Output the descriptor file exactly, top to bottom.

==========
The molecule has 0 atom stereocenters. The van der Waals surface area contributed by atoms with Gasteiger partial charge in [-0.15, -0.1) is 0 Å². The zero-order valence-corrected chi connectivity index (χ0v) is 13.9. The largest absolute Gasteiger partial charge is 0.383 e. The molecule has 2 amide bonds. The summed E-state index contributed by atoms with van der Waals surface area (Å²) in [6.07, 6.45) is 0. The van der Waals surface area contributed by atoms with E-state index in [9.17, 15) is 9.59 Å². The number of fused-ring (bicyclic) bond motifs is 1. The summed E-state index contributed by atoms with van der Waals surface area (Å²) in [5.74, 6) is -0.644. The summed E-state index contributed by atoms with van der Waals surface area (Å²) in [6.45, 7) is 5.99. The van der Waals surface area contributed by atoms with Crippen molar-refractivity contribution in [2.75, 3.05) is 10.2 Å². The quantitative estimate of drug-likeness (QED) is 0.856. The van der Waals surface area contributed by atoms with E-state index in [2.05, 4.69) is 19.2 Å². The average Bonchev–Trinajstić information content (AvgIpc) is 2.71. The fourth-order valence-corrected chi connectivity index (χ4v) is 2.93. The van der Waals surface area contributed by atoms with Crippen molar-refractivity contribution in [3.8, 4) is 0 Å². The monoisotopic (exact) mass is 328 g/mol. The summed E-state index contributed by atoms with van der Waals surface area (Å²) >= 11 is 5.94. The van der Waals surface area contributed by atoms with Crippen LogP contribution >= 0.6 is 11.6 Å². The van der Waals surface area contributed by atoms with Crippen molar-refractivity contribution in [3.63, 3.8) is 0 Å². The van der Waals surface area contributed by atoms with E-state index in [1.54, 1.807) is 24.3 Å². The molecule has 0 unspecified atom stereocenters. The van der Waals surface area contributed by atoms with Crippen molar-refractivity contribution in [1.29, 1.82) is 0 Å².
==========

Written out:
The molecule has 0 atom stereocenters. The van der Waals surface area contributed by atoms with Gasteiger partial charge in [-0.15, -0.1) is 0 Å². The zero-order valence-corrected chi connectivity index (χ0v) is 13.9. The largest absolute Gasteiger partial charge is 0.383 e. The molecule has 2 amide bonds. The summed E-state index contributed by atoms with van der Waals surface area (Å²) in [6.07, 6.45) is 0. The van der Waals surface area contributed by atoms with E-state index in [9.17, 15) is 9.59 Å². The number of fused-ring (bicyclic) bond motifs is 1. The summed E-state index contributed by atoms with van der Waals surface area (Å²) in [5.74, 6) is -0.644. The summed E-state index contributed by atoms with van der Waals surface area (Å²) in [6.45, 7) is 5.99. The van der Waals surface area contributed by atoms with Crippen molar-refractivity contribution in [2.75, 3.05) is 10.2 Å². The quantitative estimate of drug-likeness (QED) is 0.856. The van der Waals surface area contributed by atoms with E-state index in [2.05, 4.69) is 19.2 Å². The average Bonchev–Trinajstić information content (AvgIpc) is 2.71. The fourth-order valence-corrected chi connectivity index (χ4v) is 2.93. The van der Waals surface area contributed by atoms with Crippen molar-refractivity contribution in [3.8, 4) is 0 Å². The monoisotopic (exact) mass is 328 g/mol. The summed E-state index contributed by atoms with van der Waals surface area (Å²) >= 11 is 5.94. The van der Waals surface area contributed by atoms with Crippen LogP contribution >= 0.6 is 11.6 Å². The van der Waals surface area contributed by atoms with Crippen molar-refractivity contribution in [3.63, 3.8) is 0 Å². The van der Waals surface area contributed by atoms with E-state index in [1.54, 1.807) is 24.3 Å². The molecule has 0 unspecified atom stereocenters. The van der Waals surface area contributed by atoms with Crippen molar-refractivity contribution in [1.29, 1.82) is 0 Å².